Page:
I have been on many whale watching tours all around Iceland, but my first whale watching tour ever was from Húsavík, as I had of course heard that the best whale watching was from there. My photo above was taken on that occasion.
Here on the beautiful Skjálfandi bay with the snowy Kinnarfjöll mountains, the sighting rate of whales is 97-99%.
One of the most common whale species in the bay is the entertaining Humpback whales. They are often referred to as gentle giants, which is also the name of one of the whale watching tour operators.
It is called the most entertaining of whales as it often puts on a display so to speak. The Humpback whales are very curious and can swim up to the boat to have a look at us while we are watching them in awe 😉
The humpback whales weigh from 25-40 tonnes, but these gentle giants pass us gracefully and slap their fins as if they are waving to us.
Not to mention the majestic sight of a humpback whale breaching – i.e. jumping in the air. There is nothing like it!
I have twice seen a humpback whale breaching in the distance and I was in awe, I felt like a little kid I was so excited 😀
The most common sight though is when the whales fluke, i.e. they lift their fluke high in the air when they gracefully dive.
On many of the whale watching tours I have joined we were asked to send in our photos of the whales fluking as the tour guides know the whales from their fluke, which is like their fingerprint.
The humpback whale is not the only whale in Skjálfandi bay, as here we might also see Minke whales, Harbour Porpoises, which is the smallest of the whales, White-beaked dolphins, and on occasion the Blue whales.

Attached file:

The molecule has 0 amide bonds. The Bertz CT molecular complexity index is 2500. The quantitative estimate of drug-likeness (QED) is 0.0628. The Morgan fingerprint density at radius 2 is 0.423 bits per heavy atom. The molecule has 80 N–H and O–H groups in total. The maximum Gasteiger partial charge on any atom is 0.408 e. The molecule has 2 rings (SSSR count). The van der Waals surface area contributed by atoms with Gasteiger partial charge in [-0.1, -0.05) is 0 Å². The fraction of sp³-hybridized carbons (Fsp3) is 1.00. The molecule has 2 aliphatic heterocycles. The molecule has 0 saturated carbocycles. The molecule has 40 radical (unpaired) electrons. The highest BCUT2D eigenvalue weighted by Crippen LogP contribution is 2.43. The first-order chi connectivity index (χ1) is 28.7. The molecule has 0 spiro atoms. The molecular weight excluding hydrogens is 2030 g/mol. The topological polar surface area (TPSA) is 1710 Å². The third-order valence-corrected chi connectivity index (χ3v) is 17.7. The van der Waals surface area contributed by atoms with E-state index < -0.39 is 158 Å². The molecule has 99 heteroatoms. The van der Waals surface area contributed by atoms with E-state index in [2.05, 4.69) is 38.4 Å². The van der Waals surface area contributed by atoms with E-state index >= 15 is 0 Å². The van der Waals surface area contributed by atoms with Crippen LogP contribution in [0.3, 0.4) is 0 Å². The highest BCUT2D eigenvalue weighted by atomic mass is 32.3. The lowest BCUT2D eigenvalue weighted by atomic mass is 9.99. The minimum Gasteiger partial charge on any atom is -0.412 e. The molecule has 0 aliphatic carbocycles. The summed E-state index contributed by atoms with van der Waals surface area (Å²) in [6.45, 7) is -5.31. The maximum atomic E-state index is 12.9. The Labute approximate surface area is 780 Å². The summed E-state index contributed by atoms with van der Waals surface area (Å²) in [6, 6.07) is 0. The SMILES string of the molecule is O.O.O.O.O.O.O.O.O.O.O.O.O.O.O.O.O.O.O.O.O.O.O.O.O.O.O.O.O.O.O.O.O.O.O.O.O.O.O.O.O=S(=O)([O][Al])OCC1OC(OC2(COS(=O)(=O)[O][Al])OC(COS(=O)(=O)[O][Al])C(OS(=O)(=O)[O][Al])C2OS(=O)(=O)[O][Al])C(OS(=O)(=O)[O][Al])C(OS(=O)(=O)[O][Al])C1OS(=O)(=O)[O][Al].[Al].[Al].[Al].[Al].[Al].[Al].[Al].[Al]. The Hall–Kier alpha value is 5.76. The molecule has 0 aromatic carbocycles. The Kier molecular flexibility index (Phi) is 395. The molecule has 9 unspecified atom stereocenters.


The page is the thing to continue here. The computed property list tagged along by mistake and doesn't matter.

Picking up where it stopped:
While on the lookout for whales also be on the lookout for puffins floating on the sea. On every single whale watching tour I have joined in the summertime have I also seen puffins.
This beautiful bird with its colorful beak has become so popular amongst tourists that it has almost become Iceland’s national bird.
Ja Ja Ding Dong in Húsavík
Húsavík has become well-known for the 2020 movie the Eurovision Song Contest: the Story of Fire-Saga starring Will Ferrell, Rachel McAdams, Pierce Brosnan amongst others. Many Icelandic actors appear in the film.
Many of our foreign visitors, who have watched this funny comedy are now eager to visit Húsavík, where parts of the movie were filmed.
Húsavík has welcomed this new fame, and last year Cape Hotel in Húsavík opened a Ja Ja Ding Dong bar.
Next to the bar you can visit a replica of the elf-house in the movie, but the Icelandic elves had a very important role in the movie. Visitors have started leaving coins and all kinds of small items for the elves 🙂
You can also see the blue house in Húsavík from the film, but the bus stop is not a permanent fixture and was added by the harbor for the filming of the Fire Saga film.
The beautiful song “Húsavík – my home town”, received an Oscar nomination for the best original song in a film.
Below is the video recorded at Húsavík with Molly Sanden and local girls from Húsavík performed live at the Oscars Pre-show. All of the girls are wearing hand-knitted woolen sweaters, which are very popular here in Iceland.
On the edge of Húsavíkurhöfði cape, 49 meters above the sea level, you will find the geothermal sea baths Geosea, which opened in 2018.
The sea baths are a great addition to Húsavík and are immensely popular.
Geosea, geothermal baths have an infinity view, and it is wonderful soaking in one of the hot tubs watching the whale watching boats and fishing vessels sail by on the Skjálfandaflói bay.
And you might even spot a whale breaching if you are lucky – we did 🙂
Húsavík is an hour’s drive from Akureyri – the magical Capital City of North-Iceland, but before we visit Akureyri let’s explore 3 more stops on the Diamond Circle.
Our next stop will be at Mývatn, which is often called the Northern Lights Capital of Iceland.
Have a lovely time at Húsavík 🙂